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December 2016 Trail Bytes: Overnight Oatmeal, Blueberry-Apple Fruit Pudding
December 23, 2016
In last month’s Trail Bytes, I mentioned that I prepared one supper – shrimp linguine – in the thermos in the afternoon. I knew that I would arrive at the shelter at nightfall, so the advance preparation saved me from having to cook in the dark. All I had to do was open the thermos and enjoy a hot meal before I went to sleep.
So far, I’ve used the thermos to make hot lunches, afternoon fruit cocktails, and suppers in advance. That alone has made it worthwhile to carry the thermos, which weighs slightly less than a pound.
Another use for the thermos is to make breakfast overnight. Three of my favorite breakfasts can be prepared this way: oatmeal with fruit, rice pudding, and sweet potato porridge. Making breakfast overnight is a great way to hit the trail early in the morning.
Overnight Thermos Breakfast
The photo above lists ingredients for a single serving. To maximize the heat in the thermos, include the apples and raisins in the pot when you boil the water. Add that to the oatmeal, sugar, and cinnamon in the thermos. A larger portion, that Dominique and I split satisfactorily, and which completely fills a 24-ounce capacity thermos, is 50% larger: ¾ cup oats, ⅓ cup dried apples, ⅓ cup raisins, 1½ tsp brown sugar, and ¾ tsp cinnamon. Rehydrate the larger portion with two cups of boiled water.
My test meal sat for twelve hours overnight, three hours longer than the heat-keeping range claimed by Thermos. It was still warm-hot, not hot-hot. Perfectly acceptable considering the time in the thermos. If you like a little extra sweetness in the morning, carry an extra packet of brown sugar to sprinkle on top. You could also mix up some milk to pour over it.
Thermos Fruit Pudding & JuiceAlthough you don’t need a thermos to make fruit pudding from fruit leather, a thermos allows you to prepare it in advance of when you want to eat it. Rehydrate it with either hot or cold water, and enjoy it as a juicy afternoon trail snack, or for dessert after supper.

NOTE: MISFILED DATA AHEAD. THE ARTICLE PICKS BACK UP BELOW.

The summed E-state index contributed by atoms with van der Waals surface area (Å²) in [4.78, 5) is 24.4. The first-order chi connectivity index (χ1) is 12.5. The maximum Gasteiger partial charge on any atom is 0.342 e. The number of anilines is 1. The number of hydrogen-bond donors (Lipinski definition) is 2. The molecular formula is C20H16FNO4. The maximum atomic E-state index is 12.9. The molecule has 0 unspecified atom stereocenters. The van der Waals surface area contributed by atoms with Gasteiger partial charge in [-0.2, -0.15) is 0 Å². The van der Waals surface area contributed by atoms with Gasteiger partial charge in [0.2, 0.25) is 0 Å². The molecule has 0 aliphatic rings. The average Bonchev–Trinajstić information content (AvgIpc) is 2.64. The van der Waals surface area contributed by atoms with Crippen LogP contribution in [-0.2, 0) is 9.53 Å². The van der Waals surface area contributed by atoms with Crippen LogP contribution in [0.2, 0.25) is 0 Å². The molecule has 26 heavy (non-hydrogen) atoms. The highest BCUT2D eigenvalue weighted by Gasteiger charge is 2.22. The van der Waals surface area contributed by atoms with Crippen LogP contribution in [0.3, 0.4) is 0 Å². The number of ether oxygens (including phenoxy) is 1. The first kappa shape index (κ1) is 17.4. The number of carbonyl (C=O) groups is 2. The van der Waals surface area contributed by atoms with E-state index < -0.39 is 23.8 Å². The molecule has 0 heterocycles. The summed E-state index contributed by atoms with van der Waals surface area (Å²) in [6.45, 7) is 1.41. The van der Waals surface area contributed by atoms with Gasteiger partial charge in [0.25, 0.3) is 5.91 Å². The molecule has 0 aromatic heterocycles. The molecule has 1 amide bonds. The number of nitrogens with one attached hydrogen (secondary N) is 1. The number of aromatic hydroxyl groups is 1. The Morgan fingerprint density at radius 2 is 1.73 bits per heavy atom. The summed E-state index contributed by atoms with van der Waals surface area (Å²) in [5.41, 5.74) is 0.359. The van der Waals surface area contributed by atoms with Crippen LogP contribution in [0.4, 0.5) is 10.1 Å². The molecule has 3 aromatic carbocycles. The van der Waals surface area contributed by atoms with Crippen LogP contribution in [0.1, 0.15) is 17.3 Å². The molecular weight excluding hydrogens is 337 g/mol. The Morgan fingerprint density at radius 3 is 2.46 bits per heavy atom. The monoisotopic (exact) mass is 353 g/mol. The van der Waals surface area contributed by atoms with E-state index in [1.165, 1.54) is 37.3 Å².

How to Make Blueberry-Apple Leather
Combine apple chunks, blueberries, apple juice, sugar, and cinnamon in pot and bring to boil. I used frozen wild blueberries. Reduce heat to low and simmer twenty minutes. Let cool and blend until smooth.
Spread thinly on dehydrator trays covered with non-stick sheets. One cup of sauce is perfect for one Excalibur Dehydrator tray. This recipe was for a small batch and took up two trays.
Dehydrate at 135° F for eight to ten hours. I peeled mine off the non-stick sheets after eight hours and dried directly on the mesh sheets for one more hour. The dried yield was ¾ cup per tray, which make a good serving size to package for the trail.
On the Trail
For a single serving, combine ¾ cup fruit leather with ¾ cup hot or cold water. In hot water, it will reconstitute almost immediately. It takes fifteen minutes of soaking and a little vigorous stirring to reconstitute with cold water. The photo, of course, was taken in my kitchen. The juice was prepared by leaving a few spoonfuls of fruit pudding in the thermos and adding a little cold water. You can imagine that this will be very refreshing on the trail.
Dominique and I celebrated our anniversary earlier this month with a “city trip” to London. We’ve crossed a lot of rivers over the past five years – the Thames in London, the Amstel in Amsterdam, the Seine in Paris, the Rhine on the German border, and the Limmat in our home city of Zürich. These are places I never dreamed I would see before I met Dominique. Still, as magnificent as the cities are, we dream mostly about our next trip to the trail.
We wish you Merry Christmas and Happy Holidays! All the best in 2017. We’ll see you then.
Chef Glenn & Dominique
P.S. If you have any questions or comments about this issue of Trail Bytes, please reply to this email or use the contact form at BackpackingChef.com.
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